An Exciting Look at WWII
Director Roland Emmerich’s smashingly exciting Midway opens just in-time for the 77th anniversary of the decisive battle of World War II. Never before had Americans seen such valor and bravery during a war battle that just may have saved America from defeat in the Pacific. This film helps us remember what turned out to be a great win for the American forces against the Japanese and the brave individuals who gave their lives to keep us all safe.
The battle of Midway took place in June of 1942. That was only a mere six months after the bombing of Pearl Harbor in Hawaii on December 7, 1941 --- “a day that will live in infamy,” according to President Franklin Delano Roosevelt. Emmerich took his cameras to Pearl Harbor and just alongside the actual location, he recreated one of the most stirring and gulp-inducing raids by the Japanese on the totally surprised---and unprepared---American Naval ships. In battle scenes so realistic that they bring tears to your eyes as our “boys” were slaughtered in a blaze of machine gun rallies and direct bomb hits to the decks of the ships that were “sitting ducks” for the Japanese planes. We lost so many sailors who went down on the famed Arizona and other ships that were sunk that day. Shown in heart-breaking detail, the Hollywood wizards created the ships, planes, fires and explosions seen on screen.
As in all war pictures, some outstanding characters emerge who represent the best of American GIs. In a twist of logic, Emmerich cast British actor Ed Skrein as Lt. Richard “Dick” Best, a cocky and arrogant fighter pilot, in the leading role. No matter, Skrein pulls off an American accent perfectly, as most British actors are wont to do. Skrein, of course, is best known to television fans from the wildly successful series “Game of Thrones” as the character Daario Naharis. Skrein is a newcomer to major U.S. films and creates a loveable pilot in the mold of Golden Age rogue Errol Flynn. He’s a bit of a devil, but the men love him, especially his radioman James Murray (Keean Johnson) a baby-faced companion who rides in the rear of the plane, much to his horror and fright!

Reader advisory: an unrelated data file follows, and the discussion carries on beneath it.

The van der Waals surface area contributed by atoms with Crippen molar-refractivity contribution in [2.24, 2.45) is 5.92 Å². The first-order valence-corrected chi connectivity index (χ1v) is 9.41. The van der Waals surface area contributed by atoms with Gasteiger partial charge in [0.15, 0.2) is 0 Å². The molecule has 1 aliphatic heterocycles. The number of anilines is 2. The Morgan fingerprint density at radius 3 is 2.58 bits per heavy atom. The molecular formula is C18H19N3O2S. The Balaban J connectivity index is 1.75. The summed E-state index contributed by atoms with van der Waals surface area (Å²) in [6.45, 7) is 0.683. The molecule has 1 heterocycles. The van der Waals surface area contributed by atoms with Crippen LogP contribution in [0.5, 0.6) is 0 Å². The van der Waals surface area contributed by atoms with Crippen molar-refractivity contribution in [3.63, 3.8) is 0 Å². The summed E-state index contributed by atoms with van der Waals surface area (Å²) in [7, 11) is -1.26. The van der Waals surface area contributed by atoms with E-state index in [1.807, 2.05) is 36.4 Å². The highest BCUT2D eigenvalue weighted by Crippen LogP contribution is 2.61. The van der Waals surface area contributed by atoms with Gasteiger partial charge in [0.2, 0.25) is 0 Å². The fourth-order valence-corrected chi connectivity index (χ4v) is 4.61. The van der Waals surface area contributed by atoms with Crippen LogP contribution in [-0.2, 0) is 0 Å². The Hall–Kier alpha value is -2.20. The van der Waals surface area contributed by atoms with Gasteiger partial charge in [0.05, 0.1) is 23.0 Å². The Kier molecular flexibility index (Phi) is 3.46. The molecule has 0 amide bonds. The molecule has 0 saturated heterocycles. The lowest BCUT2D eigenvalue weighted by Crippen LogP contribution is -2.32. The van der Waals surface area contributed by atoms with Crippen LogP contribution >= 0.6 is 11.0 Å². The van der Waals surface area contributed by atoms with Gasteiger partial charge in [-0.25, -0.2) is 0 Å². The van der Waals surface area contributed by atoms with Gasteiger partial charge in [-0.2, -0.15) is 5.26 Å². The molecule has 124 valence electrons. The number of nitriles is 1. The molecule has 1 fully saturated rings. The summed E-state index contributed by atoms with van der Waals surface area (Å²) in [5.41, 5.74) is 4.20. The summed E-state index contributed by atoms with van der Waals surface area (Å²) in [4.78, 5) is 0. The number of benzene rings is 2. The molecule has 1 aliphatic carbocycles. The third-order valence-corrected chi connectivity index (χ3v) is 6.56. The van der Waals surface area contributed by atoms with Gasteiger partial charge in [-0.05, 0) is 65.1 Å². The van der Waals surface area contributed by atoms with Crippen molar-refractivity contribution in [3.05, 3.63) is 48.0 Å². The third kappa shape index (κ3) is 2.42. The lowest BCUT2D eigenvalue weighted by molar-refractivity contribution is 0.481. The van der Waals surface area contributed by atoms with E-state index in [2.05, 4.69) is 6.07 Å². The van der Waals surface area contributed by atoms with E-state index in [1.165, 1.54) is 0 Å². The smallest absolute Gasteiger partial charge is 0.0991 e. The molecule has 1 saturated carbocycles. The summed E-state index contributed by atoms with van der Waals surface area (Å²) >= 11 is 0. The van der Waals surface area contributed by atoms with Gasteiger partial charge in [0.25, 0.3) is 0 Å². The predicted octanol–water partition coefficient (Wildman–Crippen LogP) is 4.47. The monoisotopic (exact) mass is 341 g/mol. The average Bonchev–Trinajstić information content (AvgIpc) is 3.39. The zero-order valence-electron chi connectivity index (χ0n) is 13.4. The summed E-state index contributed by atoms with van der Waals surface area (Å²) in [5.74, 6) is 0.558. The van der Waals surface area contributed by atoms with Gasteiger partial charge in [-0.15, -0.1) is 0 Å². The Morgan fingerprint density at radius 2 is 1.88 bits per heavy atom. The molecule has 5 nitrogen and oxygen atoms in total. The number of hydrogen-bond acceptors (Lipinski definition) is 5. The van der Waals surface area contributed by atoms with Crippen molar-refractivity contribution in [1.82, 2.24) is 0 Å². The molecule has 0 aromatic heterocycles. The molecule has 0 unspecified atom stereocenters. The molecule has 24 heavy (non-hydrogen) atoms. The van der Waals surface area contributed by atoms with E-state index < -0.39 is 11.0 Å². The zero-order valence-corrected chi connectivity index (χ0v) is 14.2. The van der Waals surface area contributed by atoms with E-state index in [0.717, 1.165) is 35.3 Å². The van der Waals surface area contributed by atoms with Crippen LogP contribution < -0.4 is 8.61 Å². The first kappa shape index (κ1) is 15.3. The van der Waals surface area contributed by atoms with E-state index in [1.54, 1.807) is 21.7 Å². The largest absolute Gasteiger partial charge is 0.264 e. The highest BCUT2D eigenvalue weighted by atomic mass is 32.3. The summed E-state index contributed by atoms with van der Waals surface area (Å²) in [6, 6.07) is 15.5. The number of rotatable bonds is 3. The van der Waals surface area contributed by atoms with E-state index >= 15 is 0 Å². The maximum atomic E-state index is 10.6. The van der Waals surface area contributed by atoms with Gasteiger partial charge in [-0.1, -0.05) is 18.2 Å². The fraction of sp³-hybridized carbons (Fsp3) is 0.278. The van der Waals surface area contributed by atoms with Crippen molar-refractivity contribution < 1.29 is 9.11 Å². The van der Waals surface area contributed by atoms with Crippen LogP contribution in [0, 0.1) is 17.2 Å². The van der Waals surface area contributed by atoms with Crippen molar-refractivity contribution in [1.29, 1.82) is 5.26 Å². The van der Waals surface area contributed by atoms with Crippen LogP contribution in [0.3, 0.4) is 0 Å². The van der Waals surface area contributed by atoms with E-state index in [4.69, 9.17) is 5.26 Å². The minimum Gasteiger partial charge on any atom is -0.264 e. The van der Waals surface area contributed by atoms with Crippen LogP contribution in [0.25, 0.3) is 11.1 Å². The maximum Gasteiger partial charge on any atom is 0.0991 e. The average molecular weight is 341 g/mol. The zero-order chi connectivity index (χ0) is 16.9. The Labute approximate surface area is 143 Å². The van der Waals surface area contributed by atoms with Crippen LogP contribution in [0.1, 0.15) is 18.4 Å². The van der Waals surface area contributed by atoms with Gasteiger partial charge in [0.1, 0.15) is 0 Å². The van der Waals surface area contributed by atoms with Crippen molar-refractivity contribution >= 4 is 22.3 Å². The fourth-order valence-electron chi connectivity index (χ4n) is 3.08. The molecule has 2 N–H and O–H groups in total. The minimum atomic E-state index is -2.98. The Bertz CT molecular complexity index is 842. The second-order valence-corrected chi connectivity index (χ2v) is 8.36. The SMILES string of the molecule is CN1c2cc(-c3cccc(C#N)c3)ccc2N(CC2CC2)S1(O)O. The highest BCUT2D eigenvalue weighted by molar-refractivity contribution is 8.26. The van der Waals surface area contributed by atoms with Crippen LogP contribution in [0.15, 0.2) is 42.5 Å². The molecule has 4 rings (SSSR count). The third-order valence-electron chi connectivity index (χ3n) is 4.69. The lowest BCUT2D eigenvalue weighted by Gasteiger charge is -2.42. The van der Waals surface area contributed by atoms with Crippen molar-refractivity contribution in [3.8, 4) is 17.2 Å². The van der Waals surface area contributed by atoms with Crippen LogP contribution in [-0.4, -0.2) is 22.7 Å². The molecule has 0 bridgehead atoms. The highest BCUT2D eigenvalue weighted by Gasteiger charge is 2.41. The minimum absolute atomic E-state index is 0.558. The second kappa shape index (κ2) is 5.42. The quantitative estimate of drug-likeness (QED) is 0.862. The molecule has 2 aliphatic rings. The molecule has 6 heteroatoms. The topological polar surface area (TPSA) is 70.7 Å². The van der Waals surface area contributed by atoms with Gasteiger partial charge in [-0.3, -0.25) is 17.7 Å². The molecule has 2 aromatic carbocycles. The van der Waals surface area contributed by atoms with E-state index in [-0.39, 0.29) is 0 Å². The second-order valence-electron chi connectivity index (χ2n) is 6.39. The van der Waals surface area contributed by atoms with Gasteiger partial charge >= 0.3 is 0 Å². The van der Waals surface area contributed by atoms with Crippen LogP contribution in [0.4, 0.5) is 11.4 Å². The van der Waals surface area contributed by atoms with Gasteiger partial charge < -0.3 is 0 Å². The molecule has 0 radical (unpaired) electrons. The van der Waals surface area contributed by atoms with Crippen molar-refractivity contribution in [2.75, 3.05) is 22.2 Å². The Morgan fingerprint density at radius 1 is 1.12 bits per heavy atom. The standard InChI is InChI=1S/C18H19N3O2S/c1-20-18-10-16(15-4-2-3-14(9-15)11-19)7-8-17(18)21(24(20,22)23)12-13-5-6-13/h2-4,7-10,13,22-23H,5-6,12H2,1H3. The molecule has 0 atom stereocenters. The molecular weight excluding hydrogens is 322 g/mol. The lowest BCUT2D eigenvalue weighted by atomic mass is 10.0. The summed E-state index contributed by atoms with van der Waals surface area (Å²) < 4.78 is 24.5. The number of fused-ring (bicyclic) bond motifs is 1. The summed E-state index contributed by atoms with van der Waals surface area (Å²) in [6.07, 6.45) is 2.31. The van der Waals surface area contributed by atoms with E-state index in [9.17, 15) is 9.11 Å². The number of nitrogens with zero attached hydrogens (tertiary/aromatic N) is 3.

There’s not too much time for character development because of all the action that dominates the screen. The very beautiful Mandy Moore has the only significant female role, that of Mrs. Dick Best. Other females on screen serve as Navy wives, and haven’t much to do. But we know that it was the women who kept the men going, knowing they were rooting for them back home. They also deserved medals.
Officers and men who played a significant role in the success of the Midway battle are played by some of Hollywood’s best actors. Luke Evans, sporting a dashing mustache, plays Lt. Cdr Wade McClusky. Woody Harrelson, not playing his usual hippie part, is the distinguished Admiral Nimitz. Sporting a wonderful gray-haired wig, Harrelson is a spitting image of the real Nimitz. Aaron Eckhart takes on the role of Lt. Col. Jimmy Doolittle, famed for his Doolittle Raiders. Aged in wine is Dennis Quaid, the rough and tumble Admiral Bull Halsey, a major figure during the war years. Quaid is tough and strong and captures what it is to be a military leader. Patrick Wilson plays code-breaker Ed Layton, a genius who could crack the Japanese secrets. Popping up to thrill the young fans are handsome Darren Criss and muscle-bulging Nick Jonas as Navy men.
A significant contribution to the film are the Asian actors who take on the roles of the infamous Japanese officers and men who commanded the aircraft carriers that gave the American forces so much trouble. Famed Japanese actor Etsushi Toyokawa plays Admiral Yamamoto, while Jun Kunimura is Admiral Nagumo. Stage and screen actor Tadanobu Asano is on screen as Rear Admiral Tamaguchi. Young Peter Shinkoda is Genda.
The movie is one of the most thrilling action presentations ever seen. It must be experienced on the big screen to really feel the stomach-flipping of flying upside down or dive-bombing straight down in death-defying free-falls. The visual and special effects are incredibly detailed and awe-inspiring. Scene after scene of thrilling exploits of the pilots dog-fighting take your breath away. Other effects of bombs blowing up ships and huge aircraft carriers turning over make one’s eyes pop and not return to their sockets. The film has amazing surprise after surprise, shock after shock, until the viewer is exhausted and nearly knocked unconscious from stimulation overload. Cinematographer Robby Baumgartner contributes his artist’s eye to enhancing everything that whizzes past your eyes.
The film is a wonderful tribute to our armed forces who participated in the battle of Midway. Don’t miss this exciting and patriotic film.
(Released by Lionsgate and rated “PG-13” for sequences of war violence and related images, language and smoking.)